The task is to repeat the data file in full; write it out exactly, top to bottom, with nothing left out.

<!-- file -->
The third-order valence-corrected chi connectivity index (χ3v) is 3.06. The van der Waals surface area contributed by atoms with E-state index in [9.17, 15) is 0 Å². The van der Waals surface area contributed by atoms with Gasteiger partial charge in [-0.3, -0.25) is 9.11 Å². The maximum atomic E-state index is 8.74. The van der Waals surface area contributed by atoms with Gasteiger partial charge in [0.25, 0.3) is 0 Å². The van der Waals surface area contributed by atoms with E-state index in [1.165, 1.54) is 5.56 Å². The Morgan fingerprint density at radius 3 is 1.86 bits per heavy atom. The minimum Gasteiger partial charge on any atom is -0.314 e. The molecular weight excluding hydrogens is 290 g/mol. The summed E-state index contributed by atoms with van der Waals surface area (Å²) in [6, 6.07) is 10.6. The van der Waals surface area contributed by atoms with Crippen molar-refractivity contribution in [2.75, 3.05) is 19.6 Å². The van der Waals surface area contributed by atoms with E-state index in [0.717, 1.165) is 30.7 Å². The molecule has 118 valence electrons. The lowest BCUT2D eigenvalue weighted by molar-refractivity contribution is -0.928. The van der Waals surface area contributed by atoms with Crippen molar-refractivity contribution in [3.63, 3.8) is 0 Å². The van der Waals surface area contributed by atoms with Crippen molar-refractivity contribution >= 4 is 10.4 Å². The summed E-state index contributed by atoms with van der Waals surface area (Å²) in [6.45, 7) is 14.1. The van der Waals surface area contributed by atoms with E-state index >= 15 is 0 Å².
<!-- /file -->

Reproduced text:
The third-order valence-corrected chi connectivity index (χ3v) is 3.06. The van der Waals surface area contributed by atoms with E-state index in [9.17, 15) is 0 Å². The van der Waals surface area contributed by atoms with Gasteiger partial charge in [-0.3, -0.25) is 9.11 Å². The maximum atomic E-state index is 8.74. The van der Waals surface area contributed by atoms with Gasteiger partial charge in [0.25, 0.3) is 0 Å². The van der Waals surface area contributed by atoms with E-state index in [1.165, 1.54) is 5.56 Å². The Morgan fingerprint density at radius 3 is 1.86 bits per heavy atom. The minimum Gasteiger partial charge on any atom is -0.314 e. The molecular weight excluding hydrogens is 290 g/mol. The summed E-state index contributed by atoms with van der Waals surface area (Å²) in [6, 6.07) is 10.6. The van der Waals surface area contributed by atoms with Crippen molar-refractivity contribution in [2.75, 3.05) is 19.6 Å². The van der Waals surface area contributed by atoms with E-state index in [0.717, 1.165) is 30.7 Å². The molecule has 118 valence electrons. The lowest BCUT2D eigenvalue weighted by molar-refractivity contribution is -0.928. The van der Waals surface area contributed by atoms with Crippen molar-refractivity contribution in [3.63, 3.8) is 0 Å². The van der Waals surface area contributed by atoms with Crippen molar-refractivity contribution >= 4 is 10.4 Å². The summed E-state index contributed by atoms with van der Waals surface area (Å²) in [6.45, 7) is 14.1. The van der Waals surface area contributed by atoms with E-state index >= 15 is 0 Å².